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22 Sep

How Do the Biggest Sneaker Brands Rate?

Sneakers continue to be amongst the most loved, comfortable, and versatile shoes on the market. But not all sneakers are created equal, and unfortunately, most of the biggest sneaker brands on the planet rate “It’s a Start” or below and aren’t doing enough for people, the planet, and animals. Keep reading to discover the ratings of the most well-known sneaker brands. This article is based on the brands’ ratings published between February 2022 and May 2023, and may not reflect claims the brand has made since then. Our ratings analysts are constantly rerating the thousands of brands you can check on our directory.

Most sneaker brands aren’t doing enough for people, the planet, and animals

Sneakers are a beloved wardrobe staple. They offer comfort, style, and versatility like no other footwear. Whether you’re rocking a classic pair of Converse Chuck Taylors or embracing the latest Adidas Ultraboosts, sneakers have become a symbol of contemporary fashion, catering to our ever-evolving lifestyles.

But unlike our faithful running or gym shoes, which tend to stick around for a few seasons, trendy sneakers have taken on a different life cycle. In a world where trends change as quickly as social media feeds refresh, sneakers have become more than just shoes: they are symbols of identity, statements of style, and sometimes even status symbols. These fashionable kicks, often driven by the fast fashion industry, have transformed our perception of sneakers. We’ve been conditioned to pounce on a fresh pair as soon as the previous trend wanes.

As a result, sneakers flood the market at astonishing rates. According to data from Future Market Insights, the global sneaker market was estimated to be worth a staggering $72,232 million in 2022. And the projection for 2032? An eye-popping $139,876 million.

It’s no surprise then that fast fashion giants, like SHEIN, have eagerly embraced the sneaker trend, offering them at incredibly low prices—as low as $7. These bargain basement prices might seem tempting, but they often come at a steep cost to the environment and the people who make them.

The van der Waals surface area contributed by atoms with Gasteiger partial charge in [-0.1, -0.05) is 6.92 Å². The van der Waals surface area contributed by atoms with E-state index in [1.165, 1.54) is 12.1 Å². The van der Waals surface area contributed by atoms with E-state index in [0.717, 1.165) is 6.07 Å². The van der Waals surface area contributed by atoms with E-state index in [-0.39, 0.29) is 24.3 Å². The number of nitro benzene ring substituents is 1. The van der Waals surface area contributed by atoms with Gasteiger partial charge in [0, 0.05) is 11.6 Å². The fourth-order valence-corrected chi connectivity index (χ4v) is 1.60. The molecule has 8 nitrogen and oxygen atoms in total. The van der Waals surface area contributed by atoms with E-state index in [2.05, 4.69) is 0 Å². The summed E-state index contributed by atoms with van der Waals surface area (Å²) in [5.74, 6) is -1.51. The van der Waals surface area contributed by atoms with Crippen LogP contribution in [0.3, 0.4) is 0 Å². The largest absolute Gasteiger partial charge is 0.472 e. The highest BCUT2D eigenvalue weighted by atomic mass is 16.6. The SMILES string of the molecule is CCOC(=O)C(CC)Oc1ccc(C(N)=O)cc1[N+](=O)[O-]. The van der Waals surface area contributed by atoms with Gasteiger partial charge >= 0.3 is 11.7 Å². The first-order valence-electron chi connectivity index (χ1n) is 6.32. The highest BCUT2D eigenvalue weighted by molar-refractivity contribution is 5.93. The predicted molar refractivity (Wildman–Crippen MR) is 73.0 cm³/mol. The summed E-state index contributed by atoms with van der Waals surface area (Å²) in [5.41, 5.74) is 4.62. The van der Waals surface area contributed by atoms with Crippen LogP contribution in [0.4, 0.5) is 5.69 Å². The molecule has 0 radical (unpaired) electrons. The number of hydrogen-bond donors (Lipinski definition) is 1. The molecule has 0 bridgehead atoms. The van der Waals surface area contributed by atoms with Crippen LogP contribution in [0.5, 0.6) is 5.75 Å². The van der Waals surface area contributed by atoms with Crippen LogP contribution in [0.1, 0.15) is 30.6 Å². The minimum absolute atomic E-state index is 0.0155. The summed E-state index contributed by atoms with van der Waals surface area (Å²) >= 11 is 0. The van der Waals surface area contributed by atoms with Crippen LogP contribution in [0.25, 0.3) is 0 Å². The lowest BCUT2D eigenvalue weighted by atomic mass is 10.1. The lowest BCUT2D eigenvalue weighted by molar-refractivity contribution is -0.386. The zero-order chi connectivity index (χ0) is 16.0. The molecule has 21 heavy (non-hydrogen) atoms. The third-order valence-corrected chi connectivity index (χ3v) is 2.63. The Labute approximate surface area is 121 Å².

So, amidst this sneaker frenzy, what about the big players? The giants of the sneaker world, like Adidas and Nike, have undeniably dominated this ever-expanding market for decades. But how do these colossal brands fare when it comes to sustainability? How are they impacting people, the planet, and animals? How do the biggest sneaker brands on the market rate?

While a few sneaker brands may earn a rating of “It’s a Start” on sustainability measures, sadly, the largest and most renowned sneaker brands are, for the most part, falling short in their efforts to lower their impact on the Earth and its inhabitants.

How do the biggest sneaker brands rate?

The “Good” rated brand


Rated: Good

Puma has taken some steps in the right direction by using more responsible materials, including recycled materials. It also supports industry organisations that work to address the impacts of microplastics and has set a science-based target to reduce greenhouse gas emissions generated from its own operations and supply chain, which it is on track to meet. But the lack of diversity and inclusion policies, and more importantly, the lack of evidence the brand pays its workers a living wage in its entire supply chain and not just in the final production stage, is worrying.

See the rating.

The brands that are making a start

The following brands have taken some steps in the right direction, but they’re still not quite there yet. You can read more in our article about what our “It’s a Start” rating really means.

The main issue remains that many of these aren’t paying workers a living wage. The reality is that there’s no evidence that the vast majority of major brands, in general, pay living wages. We found that 86% of the world’s most profitable fashion brands either don’t disclose anything about living wages or are confirmed to not pay living wages at any stage of the supply chain. Workers in all industries deserve to be paid enough to ensure they and their loved ones can live a life of safety, health, and dignity.


Rated: It's A Start

Though Nike has a few promising environmental measures in place, it’s clear that the company should be doing more and needs to make serious changes in most areas.

For example, Nike claims to have a program to improve wages but there’s no evidence it ensures its workers are paid living wages in most of its supply chain. And while it’s set a science-based target to reduce greenhouse gas emissions in both its direct operations and supply chain, we found no evidence it is on track.